American Inv. Co. v. Lyons

CourtSupreme Court of New Mexico
Citation218 P. 183,29 N.M. 1,1923 -NMSC- 065
Docket Number2830.
PartiesAMERICAN INV. CO. v. LYONS.
Decision Date30 June 1923

Syllabus by the Court.

Where the interest charged upon a loan does not exceed what the interest thereon would total at the rate of 10 per cent. per annum, computed upon the basis of the time such loan is to extend, it is not usurious, even though the payments thereof are so divided that during the first 4 years of a 10-year loan each annual sum required exceeds 10 per cent. of the face of such loan.

An intent to charge or exact interest at a prohibited rate is necessary to constitute usury.

Parties cannot, upon appeal, change their contentions, shift their positions, nor advance new and different theories from those made and advanced in the trial court.

Appeal from District Court, Union County; Leib, Judge.

Action by the American Investment Company against Samuel W. Lyons. From a judgment for defendant, plaintiff appeals. Affirmed.

O. T Toombs, of Clayton, for appellant.

O. P Easterwood, of Clayton, for appellee.

BRATTON J.

The appellee, the American Investment Company, instituted this suit against the appellant, Samuel W. Lyons, seeking to recover judgment upon four certain promissory notes in the sum of $600 each, dated September 2, 1919, and due on September 1, 1920, 1921, 1922, and 1923, respectively, with interest thereon from and after maturity at the rate of 10 per cent. per annum. Foreclosure of a mortgage deed covering certain described premises securing the payment of said notes was also sought. Appellant admitted the execution of the notes and mortgage deed. He pleaded that on September 2 1919, he executed his certain promissory note in the sum of $6,000, payable to the order of appellee, due 10 years from date, bearing interest from date until paid at the rate of 6 per cent. per annum, payable semiannually; that to secure the payment of such note he executed his first mortgage deed upon the premises involved; that the $6,000 note, with the mortgage deed securing the same, and the four notes sued upon with the second mortgage deed upon the same land securing them, constitute a single transaction; the four notes being given to evidence additional interest upon the $6,000 note above the 6 per cent. per annum recited in such note. He contended that the interest thus charged is usurious. This question commands our first consideration.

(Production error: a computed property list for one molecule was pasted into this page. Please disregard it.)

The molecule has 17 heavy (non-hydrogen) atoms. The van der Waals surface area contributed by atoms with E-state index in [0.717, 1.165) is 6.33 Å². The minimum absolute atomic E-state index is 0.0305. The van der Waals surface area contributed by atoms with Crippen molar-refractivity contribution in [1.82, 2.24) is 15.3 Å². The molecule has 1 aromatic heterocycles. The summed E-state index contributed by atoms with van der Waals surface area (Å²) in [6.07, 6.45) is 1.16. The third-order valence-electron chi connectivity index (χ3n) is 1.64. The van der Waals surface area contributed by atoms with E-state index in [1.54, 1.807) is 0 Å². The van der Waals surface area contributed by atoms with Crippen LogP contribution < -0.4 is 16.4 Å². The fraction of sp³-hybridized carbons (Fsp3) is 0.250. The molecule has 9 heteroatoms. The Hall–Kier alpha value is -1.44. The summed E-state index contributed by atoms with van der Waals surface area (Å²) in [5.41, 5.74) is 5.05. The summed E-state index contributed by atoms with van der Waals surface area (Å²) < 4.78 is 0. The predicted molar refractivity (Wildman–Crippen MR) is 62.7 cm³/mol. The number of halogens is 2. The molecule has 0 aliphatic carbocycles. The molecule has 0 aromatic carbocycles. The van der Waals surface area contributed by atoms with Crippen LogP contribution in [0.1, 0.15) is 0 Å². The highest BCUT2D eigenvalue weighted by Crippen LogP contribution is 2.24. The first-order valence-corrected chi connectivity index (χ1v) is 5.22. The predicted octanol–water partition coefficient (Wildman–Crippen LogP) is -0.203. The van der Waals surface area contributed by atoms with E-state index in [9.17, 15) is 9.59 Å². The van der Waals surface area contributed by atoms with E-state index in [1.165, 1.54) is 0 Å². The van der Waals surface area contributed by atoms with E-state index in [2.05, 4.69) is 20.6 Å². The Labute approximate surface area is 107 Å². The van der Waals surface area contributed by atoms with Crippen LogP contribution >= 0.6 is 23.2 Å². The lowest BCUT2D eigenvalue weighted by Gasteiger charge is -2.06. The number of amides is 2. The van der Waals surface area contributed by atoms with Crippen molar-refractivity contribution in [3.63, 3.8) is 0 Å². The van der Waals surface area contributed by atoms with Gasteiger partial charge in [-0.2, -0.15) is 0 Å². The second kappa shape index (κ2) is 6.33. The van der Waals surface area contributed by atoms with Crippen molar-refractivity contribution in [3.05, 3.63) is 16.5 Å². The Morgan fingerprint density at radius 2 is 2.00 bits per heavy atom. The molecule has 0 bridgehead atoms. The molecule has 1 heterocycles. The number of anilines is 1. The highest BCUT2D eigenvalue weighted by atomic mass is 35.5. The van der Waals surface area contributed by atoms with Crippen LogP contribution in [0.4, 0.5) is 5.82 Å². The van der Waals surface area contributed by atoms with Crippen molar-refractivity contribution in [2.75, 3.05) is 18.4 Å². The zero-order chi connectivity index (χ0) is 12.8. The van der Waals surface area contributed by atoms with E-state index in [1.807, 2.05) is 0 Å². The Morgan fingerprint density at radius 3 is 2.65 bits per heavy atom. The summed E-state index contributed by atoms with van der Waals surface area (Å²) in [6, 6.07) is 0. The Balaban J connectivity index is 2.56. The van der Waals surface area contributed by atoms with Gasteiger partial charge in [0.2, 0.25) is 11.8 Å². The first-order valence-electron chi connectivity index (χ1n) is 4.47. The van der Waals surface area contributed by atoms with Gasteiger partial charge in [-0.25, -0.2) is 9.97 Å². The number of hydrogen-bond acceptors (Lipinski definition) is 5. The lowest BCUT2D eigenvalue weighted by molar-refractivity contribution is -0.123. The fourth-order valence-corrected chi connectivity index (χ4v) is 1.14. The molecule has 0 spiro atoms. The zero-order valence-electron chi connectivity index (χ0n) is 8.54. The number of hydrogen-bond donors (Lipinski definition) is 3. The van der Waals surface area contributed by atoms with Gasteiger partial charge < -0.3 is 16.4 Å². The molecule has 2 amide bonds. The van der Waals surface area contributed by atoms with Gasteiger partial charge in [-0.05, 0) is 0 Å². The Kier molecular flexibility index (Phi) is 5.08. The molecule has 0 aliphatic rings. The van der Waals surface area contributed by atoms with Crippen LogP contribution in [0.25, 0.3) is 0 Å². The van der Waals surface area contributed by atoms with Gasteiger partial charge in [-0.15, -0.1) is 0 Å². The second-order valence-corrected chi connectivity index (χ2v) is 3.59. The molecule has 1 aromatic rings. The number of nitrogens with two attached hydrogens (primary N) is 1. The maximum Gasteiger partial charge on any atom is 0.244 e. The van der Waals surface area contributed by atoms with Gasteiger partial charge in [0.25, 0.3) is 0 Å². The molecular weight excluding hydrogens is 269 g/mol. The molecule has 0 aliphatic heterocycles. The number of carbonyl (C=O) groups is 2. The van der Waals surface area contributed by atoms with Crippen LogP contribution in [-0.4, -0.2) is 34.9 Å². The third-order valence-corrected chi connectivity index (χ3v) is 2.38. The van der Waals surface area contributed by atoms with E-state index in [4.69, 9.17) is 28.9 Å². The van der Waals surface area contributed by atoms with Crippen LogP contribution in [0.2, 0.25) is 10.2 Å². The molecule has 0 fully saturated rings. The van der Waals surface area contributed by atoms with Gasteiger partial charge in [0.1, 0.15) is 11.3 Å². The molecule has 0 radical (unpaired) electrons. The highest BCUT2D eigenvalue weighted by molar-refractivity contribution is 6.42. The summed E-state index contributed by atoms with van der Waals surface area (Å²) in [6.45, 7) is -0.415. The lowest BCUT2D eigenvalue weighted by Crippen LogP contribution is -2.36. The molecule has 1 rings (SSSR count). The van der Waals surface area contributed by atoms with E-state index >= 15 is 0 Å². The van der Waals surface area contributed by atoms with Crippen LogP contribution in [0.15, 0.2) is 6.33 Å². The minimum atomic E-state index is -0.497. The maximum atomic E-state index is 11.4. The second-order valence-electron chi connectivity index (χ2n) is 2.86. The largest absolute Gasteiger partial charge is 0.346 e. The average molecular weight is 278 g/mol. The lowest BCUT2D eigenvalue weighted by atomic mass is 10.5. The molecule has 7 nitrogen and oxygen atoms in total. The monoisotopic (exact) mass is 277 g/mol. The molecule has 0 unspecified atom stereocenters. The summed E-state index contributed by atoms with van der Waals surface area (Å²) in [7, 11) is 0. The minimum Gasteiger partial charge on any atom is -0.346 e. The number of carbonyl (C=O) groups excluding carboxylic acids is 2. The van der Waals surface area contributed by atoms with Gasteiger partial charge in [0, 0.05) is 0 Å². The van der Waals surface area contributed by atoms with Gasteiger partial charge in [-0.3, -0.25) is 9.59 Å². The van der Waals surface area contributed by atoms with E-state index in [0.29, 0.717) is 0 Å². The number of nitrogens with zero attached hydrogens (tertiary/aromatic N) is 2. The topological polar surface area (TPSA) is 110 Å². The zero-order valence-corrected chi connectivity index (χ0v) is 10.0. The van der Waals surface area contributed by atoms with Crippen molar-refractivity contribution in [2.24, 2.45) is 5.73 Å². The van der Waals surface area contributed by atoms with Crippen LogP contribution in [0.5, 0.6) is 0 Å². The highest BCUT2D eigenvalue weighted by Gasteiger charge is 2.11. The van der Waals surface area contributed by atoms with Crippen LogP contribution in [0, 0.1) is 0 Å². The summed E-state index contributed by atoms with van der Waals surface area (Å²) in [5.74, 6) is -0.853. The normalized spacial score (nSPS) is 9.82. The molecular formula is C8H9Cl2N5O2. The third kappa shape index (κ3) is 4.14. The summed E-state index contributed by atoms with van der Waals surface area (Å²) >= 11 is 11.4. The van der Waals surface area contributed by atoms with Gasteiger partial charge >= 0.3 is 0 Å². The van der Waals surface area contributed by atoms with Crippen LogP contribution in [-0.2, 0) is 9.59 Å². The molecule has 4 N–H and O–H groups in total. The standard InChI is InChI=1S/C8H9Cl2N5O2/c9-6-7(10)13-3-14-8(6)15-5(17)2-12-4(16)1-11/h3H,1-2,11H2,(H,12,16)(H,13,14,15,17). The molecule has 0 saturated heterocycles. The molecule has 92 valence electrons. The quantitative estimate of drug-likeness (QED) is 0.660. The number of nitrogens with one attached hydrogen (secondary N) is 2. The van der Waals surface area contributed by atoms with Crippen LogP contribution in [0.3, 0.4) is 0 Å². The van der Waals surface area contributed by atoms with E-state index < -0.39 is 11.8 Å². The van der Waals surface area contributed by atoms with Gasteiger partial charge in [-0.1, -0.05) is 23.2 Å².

The maximum rate of interest permitted under the laws of this state is 10 per cent. per annum. Section 1, c. 162, Laws 1919, provides:

"Any rate of interest not exeeding ten per centum per annum agreed to by the parties to the contract, shall be legal, and no person shall directly or indirectly take or receive any money, goods or things in action or in any other way, any greater interest, sum or value for the loan or forbearance of any money, goods or things in action than ten per centum per annum; provided that a minimum charge of one dollar ($1.00) may be made for interest where the said rate fails to aggregate said sum."